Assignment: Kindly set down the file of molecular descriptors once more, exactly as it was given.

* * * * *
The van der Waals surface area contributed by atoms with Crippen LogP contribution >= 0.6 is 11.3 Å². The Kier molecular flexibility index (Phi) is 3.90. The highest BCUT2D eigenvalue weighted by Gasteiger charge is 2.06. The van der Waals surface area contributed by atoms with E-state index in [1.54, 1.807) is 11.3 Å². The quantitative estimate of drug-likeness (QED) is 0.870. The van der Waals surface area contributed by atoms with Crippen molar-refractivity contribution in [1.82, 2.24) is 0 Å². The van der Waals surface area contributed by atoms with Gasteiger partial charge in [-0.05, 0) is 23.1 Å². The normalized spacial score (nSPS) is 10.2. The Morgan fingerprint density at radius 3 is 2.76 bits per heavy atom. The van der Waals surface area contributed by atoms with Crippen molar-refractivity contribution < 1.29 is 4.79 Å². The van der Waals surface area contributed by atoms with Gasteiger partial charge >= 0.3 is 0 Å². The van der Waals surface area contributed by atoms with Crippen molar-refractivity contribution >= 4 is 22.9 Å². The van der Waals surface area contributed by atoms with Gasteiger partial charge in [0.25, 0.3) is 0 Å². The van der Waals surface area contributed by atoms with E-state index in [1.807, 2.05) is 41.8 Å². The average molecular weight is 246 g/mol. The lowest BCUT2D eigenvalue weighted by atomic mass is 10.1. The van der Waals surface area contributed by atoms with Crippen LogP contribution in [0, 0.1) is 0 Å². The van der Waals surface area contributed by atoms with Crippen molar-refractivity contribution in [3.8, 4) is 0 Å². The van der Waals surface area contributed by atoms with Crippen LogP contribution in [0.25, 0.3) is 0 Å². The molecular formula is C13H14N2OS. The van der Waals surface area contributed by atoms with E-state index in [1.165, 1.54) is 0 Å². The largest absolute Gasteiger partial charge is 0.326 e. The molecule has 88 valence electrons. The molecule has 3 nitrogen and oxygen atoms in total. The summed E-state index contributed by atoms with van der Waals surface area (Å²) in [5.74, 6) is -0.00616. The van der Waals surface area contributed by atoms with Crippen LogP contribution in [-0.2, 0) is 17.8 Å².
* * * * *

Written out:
The van der Waals surface area contributed by atoms with Crippen LogP contribution >= 0.6 is 11.3 Å². The Kier molecular flexibility index (Phi) is 3.90. The highest BCUT2D eigenvalue weighted by Gasteiger charge is 2.06. The van der Waals surface area contributed by atoms with E-state index in [1.54, 1.807) is 11.3 Å². The quantitative estimate of drug-likeness (QED) is 0.870. The van der Waals surface area contributed by atoms with Crippen molar-refractivity contribution in [1.82, 2.24) is 0 Å². The van der Waals surface area contributed by atoms with Gasteiger partial charge in [-0.05, 0) is 23.1 Å². The normalized spacial score (nSPS) is 10.2. The Morgan fingerprint density at radius 3 is 2.76 bits per heavy atom. The van der Waals surface area contributed by atoms with Crippen molar-refractivity contribution < 1.29 is 4.79 Å². The van der Waals surface area contributed by atoms with Gasteiger partial charge >= 0.3 is 0 Å². The van der Waals surface area contributed by atoms with Crippen molar-refractivity contribution >= 4 is 22.9 Å². The van der Waals surface area contributed by atoms with Gasteiger partial charge in [0.25, 0.3) is 0 Å². The van der Waals surface area contributed by atoms with E-state index in [1.807, 2.05) is 41.8 Å². The average molecular weight is 246 g/mol. The lowest BCUT2D eigenvalue weighted by atomic mass is 10.1. The van der Waals surface area contributed by atoms with Crippen LogP contribution in [0, 0.1) is 0 Å². The van der Waals surface area contributed by atoms with Crippen molar-refractivity contribution in [3.8, 4) is 0 Å². The van der Waals surface area contributed by atoms with Crippen LogP contribution in [0.25, 0.3) is 0 Å². The molecular formula is C13H14N2OS. The van der Waals surface area contributed by atoms with E-state index in [1.165, 1.54) is 0 Å². The largest absolute Gasteiger partial charge is 0.326 e. The molecule has 88 valence electrons. The molecule has 3 nitrogen and oxygen atoms in total. The summed E-state index contributed by atoms with van der Waals surface area (Å²) in [5.74, 6) is -0.00616. The van der Waals surface area contributed by atoms with Crippen LogP contribution in [-0.2, 0) is 17.8 Å².